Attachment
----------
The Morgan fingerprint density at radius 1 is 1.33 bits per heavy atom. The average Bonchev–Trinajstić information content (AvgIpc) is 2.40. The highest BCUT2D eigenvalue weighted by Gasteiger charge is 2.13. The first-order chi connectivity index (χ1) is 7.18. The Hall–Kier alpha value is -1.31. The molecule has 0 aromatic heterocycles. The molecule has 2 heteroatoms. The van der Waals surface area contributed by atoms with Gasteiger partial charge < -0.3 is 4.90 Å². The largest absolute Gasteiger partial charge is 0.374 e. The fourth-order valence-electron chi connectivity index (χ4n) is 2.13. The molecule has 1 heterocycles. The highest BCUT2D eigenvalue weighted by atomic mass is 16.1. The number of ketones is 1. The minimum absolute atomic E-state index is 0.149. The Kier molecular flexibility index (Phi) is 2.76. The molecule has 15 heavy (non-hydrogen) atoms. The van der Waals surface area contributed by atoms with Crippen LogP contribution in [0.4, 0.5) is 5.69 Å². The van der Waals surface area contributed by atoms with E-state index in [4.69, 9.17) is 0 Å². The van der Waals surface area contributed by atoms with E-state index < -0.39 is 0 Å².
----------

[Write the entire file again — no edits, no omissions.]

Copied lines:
The Morgan fingerprint density at radius 1 is 1.33 bits per heavy atom. The average Bonchev–Trinajstić information content (AvgIpc) is 2.40. The highest BCUT2D eigenvalue weighted by Gasteiger charge is 2.13. The first-order chi connectivity index (χ1) is 7.18. The Hall–Kier alpha value is -1.31. The molecule has 0 aromatic heterocycles. The molecule has 2 heteroatoms. The van der Waals surface area contributed by atoms with Gasteiger partial charge < -0.3 is 4.90 Å². The largest absolute Gasteiger partial charge is 0.374 e. The fourth-order valence-electron chi connectivity index (χ4n) is 2.13. The molecule has 1 heterocycles. The highest BCUT2D eigenvalue weighted by atomic mass is 16.1. The number of ketones is 1. The minimum absolute atomic E-state index is 0.149. The Kier molecular flexibility index (Phi) is 2.76. The molecule has 15 heavy (non-hydrogen) atoms. The van der Waals surface area contributed by atoms with Crippen LogP contribution in [0.4, 0.5) is 5.69 Å². The van der Waals surface area contributed by atoms with E-state index in [4.69, 9.17) is 0 Å². The van der Waals surface area contributed by atoms with E-state index < -0.39 is 0 Å².